Please whatch the following sites

Mild cognitive impairment
The criteria for dementia are conservative meaning that a patient must have had considerable decline in the ability to think before a diagnosis of dementia is appropriate. The progression of Alzheimer's disease is so insidious and slow that patients go through a period of decline where their memory is clearly worse than its baseline, yet they still do not meet criteria for dementia. This transitional syndrome is called Mild Cognitive Impairment (MCI).

Individuals affected with MCI have cognitive impairment that is demonstrated on formal neuropsychological testing but are still able to function well. Formal neuropsychological testing usually means that the patient is administered a battery of standardized tests of memory and thinking. Some of these tests are something like the IQ tests we may have taken in school. When these tests were developed they were administered to hundreds or thousands of people so that statistics are available to say how a person's score compares to a sample of healthy persons of the same age. If a person scores in the top 50%, it means that he or she did better than at least 50% of other normal people who took the test. Persons with lower scores - often in the bottom 7% - are considered to have MCI.

There are several forms of MCI. Perhaps the most common is associated with impairment in memory but not in the ability to plan and reason. Persons with this type called "amnestic MCI" (amnestic comes from "amnesia" and means no memory) have a high risk of developing Alzheimer's disease over the next few years. Persons with preserved memory but impaired reasoning or impaired judgment (call non-amnestic MCI) have a lower risk of developing Alzheimer's disease.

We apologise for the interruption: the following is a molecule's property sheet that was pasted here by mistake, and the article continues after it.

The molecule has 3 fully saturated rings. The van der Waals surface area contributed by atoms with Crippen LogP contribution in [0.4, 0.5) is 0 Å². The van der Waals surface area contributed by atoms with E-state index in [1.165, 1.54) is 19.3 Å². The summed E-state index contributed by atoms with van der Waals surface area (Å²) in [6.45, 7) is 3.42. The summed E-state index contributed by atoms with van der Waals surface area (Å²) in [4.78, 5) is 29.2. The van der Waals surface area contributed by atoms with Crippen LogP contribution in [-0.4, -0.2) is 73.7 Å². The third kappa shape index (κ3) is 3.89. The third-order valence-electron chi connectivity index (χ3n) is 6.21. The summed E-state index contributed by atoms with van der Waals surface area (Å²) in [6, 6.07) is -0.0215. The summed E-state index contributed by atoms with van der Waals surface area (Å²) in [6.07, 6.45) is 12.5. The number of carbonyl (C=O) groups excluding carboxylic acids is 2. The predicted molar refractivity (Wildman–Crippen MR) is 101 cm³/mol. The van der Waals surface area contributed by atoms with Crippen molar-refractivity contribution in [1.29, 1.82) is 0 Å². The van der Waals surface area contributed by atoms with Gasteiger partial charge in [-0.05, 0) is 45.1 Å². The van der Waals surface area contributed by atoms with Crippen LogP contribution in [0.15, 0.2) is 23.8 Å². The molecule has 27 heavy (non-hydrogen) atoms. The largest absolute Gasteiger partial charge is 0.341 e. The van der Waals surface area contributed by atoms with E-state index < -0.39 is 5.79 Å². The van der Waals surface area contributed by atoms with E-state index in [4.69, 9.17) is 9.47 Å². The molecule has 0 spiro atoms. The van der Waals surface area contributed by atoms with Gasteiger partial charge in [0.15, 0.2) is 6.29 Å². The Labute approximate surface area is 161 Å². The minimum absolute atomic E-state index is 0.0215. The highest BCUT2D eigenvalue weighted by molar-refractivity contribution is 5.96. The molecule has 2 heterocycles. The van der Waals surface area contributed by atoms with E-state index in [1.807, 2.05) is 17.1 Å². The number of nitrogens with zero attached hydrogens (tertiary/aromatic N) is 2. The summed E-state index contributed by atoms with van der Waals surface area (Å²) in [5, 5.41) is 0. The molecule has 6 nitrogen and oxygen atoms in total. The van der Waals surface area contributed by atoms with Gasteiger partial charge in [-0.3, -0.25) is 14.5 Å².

As treatments are developed that decrease the risk of developing Alzheimer's disease or slow its rate of progression (as of June 2007, no such medication has been approved by the FDA), recognition of amnestic MCI will be increasingly important. It is hoped that medications will be developed that will slow the rate of progression of MCI to Alzheimer's disease or completely prevent the development of Alzheimer's disease.

What are causes of Alzheimer's disease?
The cause(s) of Alzheimer's disease is (are) not known. The "amyloid cascade hypothesis" is the most widely discussed and researched hypothesis about the cause of Alzheimer's disease. The strongest data supporting the amyloid cascade hypothesis comes from the study of early-onset inherited (genetic) Alzheimer's disease. Mutations associated with Alzheimer's disease have been found in about half of the patients with early-onset disease. In all of these patients, the mutation leads to excess production in the brain of a specific form of a small protein fragment called ABeta (Aβ).